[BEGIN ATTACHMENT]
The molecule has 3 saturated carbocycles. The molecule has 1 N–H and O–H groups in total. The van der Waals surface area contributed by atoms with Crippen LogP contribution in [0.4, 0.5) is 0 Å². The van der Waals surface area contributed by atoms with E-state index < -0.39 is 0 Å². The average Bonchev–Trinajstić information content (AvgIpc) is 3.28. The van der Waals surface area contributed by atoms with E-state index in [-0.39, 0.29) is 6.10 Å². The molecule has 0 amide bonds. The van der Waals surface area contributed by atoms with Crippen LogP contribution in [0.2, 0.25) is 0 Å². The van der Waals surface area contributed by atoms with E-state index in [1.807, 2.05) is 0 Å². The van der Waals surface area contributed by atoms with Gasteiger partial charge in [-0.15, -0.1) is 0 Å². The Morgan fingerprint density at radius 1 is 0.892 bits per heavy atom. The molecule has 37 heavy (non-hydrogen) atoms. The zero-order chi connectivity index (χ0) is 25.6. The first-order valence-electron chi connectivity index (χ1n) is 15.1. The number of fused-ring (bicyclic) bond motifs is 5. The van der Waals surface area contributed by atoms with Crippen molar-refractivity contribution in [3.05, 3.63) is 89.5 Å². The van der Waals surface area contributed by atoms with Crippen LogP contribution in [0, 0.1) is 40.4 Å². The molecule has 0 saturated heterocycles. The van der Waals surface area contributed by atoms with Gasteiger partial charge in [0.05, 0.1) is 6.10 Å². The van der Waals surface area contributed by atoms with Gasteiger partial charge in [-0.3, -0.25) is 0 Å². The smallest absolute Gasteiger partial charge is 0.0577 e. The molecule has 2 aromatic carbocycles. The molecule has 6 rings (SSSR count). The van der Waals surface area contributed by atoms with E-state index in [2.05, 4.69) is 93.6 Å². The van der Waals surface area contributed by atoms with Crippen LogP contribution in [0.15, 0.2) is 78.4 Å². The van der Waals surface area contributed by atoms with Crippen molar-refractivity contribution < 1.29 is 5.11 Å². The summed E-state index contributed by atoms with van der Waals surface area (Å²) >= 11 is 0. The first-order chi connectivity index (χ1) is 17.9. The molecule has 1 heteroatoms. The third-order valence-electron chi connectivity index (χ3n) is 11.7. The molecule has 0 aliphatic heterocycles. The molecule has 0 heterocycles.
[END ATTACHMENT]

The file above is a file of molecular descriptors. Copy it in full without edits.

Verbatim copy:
The molecule has 3 saturated carbocycles. The molecule has 1 N–H and O–H groups in total. The van der Waals surface area contributed by atoms with Crippen LogP contribution in [0.4, 0.5) is 0 Å². The van der Waals surface area contributed by atoms with E-state index < -0.39 is 0 Å². The average Bonchev–Trinajstić information content (AvgIpc) is 3.28. The van der Waals surface area contributed by atoms with E-state index in [-0.39, 0.29) is 6.10 Å². The molecule has 0 amide bonds. The van der Waals surface area contributed by atoms with Crippen LogP contribution in [0.2, 0.25) is 0 Å². The van der Waals surface area contributed by atoms with E-state index in [1.807, 2.05) is 0 Å². The van der Waals surface area contributed by atoms with Gasteiger partial charge in [-0.15, -0.1) is 0 Å². The Morgan fingerprint density at radius 1 is 0.892 bits per heavy atom. The molecule has 37 heavy (non-hydrogen) atoms. The zero-order chi connectivity index (χ0) is 25.6. The first-order valence-electron chi connectivity index (χ1n) is 15.1. The number of fused-ring (bicyclic) bond motifs is 5. The van der Waals surface area contributed by atoms with Crippen molar-refractivity contribution in [3.05, 3.63) is 89.5 Å². The van der Waals surface area contributed by atoms with Crippen LogP contribution in [0, 0.1) is 40.4 Å². The molecule has 0 saturated heterocycles. The van der Waals surface area contributed by atoms with Gasteiger partial charge in [0.05, 0.1) is 6.10 Å². The van der Waals surface area contributed by atoms with Gasteiger partial charge in [-0.3, -0.25) is 0 Å². The smallest absolute Gasteiger partial charge is 0.0577 e. The molecule has 2 aromatic carbocycles. The molecule has 6 rings (SSSR count). The van der Waals surface area contributed by atoms with E-state index in [2.05, 4.69) is 93.6 Å². The van der Waals surface area contributed by atoms with Crippen LogP contribution in [0.15, 0.2) is 78.4 Å². The van der Waals surface area contributed by atoms with Crippen molar-refractivity contribution < 1.29 is 5.11 Å². The summed E-state index contributed by atoms with van der Waals surface area (Å²) >= 11 is 0. The first-order chi connectivity index (χ1) is 17.9. The molecule has 1 heteroatoms. The third-order valence-electron chi connectivity index (χ3n) is 11.7. The molecule has 0 aliphatic heterocycles. The molecule has 0 heterocycles.